‘MAY you live in interesting times,’ a Chinese expression, ironically, seeing the times that are in it. Besides printing the cards for Irish race meetings, The Times resorted to reprinting the contemporary account of Sheila’s Cottage winning the Grand National.
Sheila’s Cottage, a 1939 bay mare by leading National Hunt sire Cottage out of the 1931 La Touche Cup winner Sheila II, was bred in county Limerick by Mrs JH Daly, who, as Miss Pat Irwin, had ridden Sheila II to win the prestigious Barbour Cup three times. One PJ Boyce put Sheila’s Cottage up for sale at Goff’s, Ballsbridge in November 1945. He described her in the catalogue. ‘N B Dead-heated in a Point-to-Point race last March, and placed in another. Good jumper, up to a lot of weight and should make a good steeplechaser. Sold sound, subject to V.S. examination.’ He was content to accept the 190 guineas proffered. Henry Harty, the purchaser, was immediately cautioned by his friends and associates against exposing his horse-mad twin daughters, Delma and Eithne, to any mare by Cottage, such was their reputation for evil-doing. That advice proved all-too-accurate. Unresponsive to her riders’ commands, Sheila’s Cottage was entrusted to fearless Tim Molony to learn the rudiments of jumping across country. When ‘Ginger’ Wellesley came looking for a made hunter for Sir Hervey Bruce, Henry Harty took profit, passing her on for £400.
At the same time Henry Harty’s Patrickswell stable housed another ‘chasing prospect, First of the Dandies. Years later Eithne recalled that First of the Dandies was much the speedier of the pair, but Sheila’s Cottage would always beat him over a distance of ground. That was proven in dramatic fashion when the evil-tempered mare wore down First of the Dandies to become the first of her sex to win the Grand National since Shannon Lass in 1902.
As the property of Sir Hervey Bruce and trained in Middleham by Neville Crump, Sheila’s Cottage made her racecourse debut at Carlisle in October 1946, ridden by stable jockey AP ‘Arthur’ Thompson, the only man who could manage her. Tim Molony endorsed that view: “That’s the only horse that has pissed off with me at the trot!”
Third on that occasion, having demolished every fence in the process, this cantankerous creature went on to win over Haydock’s drop fences in November and January, only to be brought down in Caughoo’s Grand National. Continuing riderless, Sheila’s Cottage reportedly finished ahead of the shock 100-to-1 winner. Back to winning ways at Haydock in November, Sheila’s Cottage failed to justify favouritism when third at Cheltenham, prompting Sir Hervey Bruce to exclaim: “I’ve done my dough – I’ll have to sell the horse.”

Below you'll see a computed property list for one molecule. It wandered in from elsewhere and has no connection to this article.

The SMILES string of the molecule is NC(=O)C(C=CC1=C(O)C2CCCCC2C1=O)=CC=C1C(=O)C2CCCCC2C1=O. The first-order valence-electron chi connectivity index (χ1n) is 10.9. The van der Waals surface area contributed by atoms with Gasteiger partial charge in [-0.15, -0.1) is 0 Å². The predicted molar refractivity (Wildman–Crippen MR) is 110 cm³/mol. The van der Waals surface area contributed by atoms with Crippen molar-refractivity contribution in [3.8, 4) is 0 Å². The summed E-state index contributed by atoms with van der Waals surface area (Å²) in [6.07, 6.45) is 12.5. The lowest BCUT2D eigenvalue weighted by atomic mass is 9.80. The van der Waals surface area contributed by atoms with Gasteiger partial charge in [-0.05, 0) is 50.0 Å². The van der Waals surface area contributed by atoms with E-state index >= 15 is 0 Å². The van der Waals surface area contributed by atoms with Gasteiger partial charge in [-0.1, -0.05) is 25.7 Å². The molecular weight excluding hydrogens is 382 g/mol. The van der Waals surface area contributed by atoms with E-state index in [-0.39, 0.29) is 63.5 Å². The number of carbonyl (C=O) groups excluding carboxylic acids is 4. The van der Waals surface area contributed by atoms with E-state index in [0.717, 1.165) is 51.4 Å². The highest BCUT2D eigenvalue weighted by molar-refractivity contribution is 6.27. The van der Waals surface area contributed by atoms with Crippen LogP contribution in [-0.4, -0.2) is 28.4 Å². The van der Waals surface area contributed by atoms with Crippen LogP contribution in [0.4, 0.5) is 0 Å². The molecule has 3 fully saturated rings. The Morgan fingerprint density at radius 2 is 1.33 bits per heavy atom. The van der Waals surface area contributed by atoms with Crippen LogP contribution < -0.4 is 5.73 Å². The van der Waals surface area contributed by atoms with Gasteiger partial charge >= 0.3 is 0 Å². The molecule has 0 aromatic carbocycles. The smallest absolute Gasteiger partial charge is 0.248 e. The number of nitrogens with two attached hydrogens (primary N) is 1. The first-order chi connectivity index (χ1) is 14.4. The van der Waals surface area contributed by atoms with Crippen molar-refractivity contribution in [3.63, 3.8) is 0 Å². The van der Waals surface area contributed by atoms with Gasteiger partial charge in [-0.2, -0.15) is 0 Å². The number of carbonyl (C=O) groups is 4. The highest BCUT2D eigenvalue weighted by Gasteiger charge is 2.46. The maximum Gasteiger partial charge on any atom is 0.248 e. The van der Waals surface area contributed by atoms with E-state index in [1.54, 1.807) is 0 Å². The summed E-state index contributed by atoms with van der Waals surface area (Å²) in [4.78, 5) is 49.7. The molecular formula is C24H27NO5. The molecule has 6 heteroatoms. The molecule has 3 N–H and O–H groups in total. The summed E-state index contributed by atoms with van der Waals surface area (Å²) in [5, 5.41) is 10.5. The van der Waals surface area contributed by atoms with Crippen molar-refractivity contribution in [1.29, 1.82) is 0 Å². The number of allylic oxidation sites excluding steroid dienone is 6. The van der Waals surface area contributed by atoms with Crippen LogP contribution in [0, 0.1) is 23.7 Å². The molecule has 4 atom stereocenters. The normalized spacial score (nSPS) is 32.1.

Fortunately for Neville Crump, he had a client who wanted a National runner – John Proctor of Grimsby, as he recalled in his biography. “Proctor owned three trawlers, a pub in Lincolnshire, had a leg in iron and drank brandy!”
Bruce asked £3,500 for the mare, which John Proctor duly paid. Three more runs saw her line out for the 1948 Grand National; 50-to-1 in a field of 43. Tim Fitzgeorge-Parker, Neville Crump’s biographer, described the aftermath to the mare’s courageous win. ‘My personal memory of that race was Neville bursting through the crowd to the winner’s enclosure. As he smacked the winner on the rump with an endearing “Well done, you old bitch,” her lightning fast hind leg missed his head by three inches, but his splendidly happy grin never changed.’
The winning trainer continued that saga. “A couple of days later a press photographer turned up to take a picture with Arthur on top. And what did she do? Sheila’s Cottage bit the top off one of his fingers as he was trying to put on her bridle! I told him to go to the doctor, but he was a tough old sod. He just got up on the horse and they got their picture.”
Sheila’s Cottage never ran again, producing six foals, of which Cottager was the only decent winner. When John Proctor fell on hard times he proposed that the National heroine be put down. Instead, Neville Crump persuaded him to give her to Arthur Thompson, whose County Wexford garden provided Sheila’s Cottage with her final resting place in 1963. Neville Crump and Arthur Thompson had gone on to win another National with Teal in 1952. And in 1961 Bobby Beasley, then married to Arthur’s daughter Shirley Ann, rode Nicolaus Silver to Grand National success.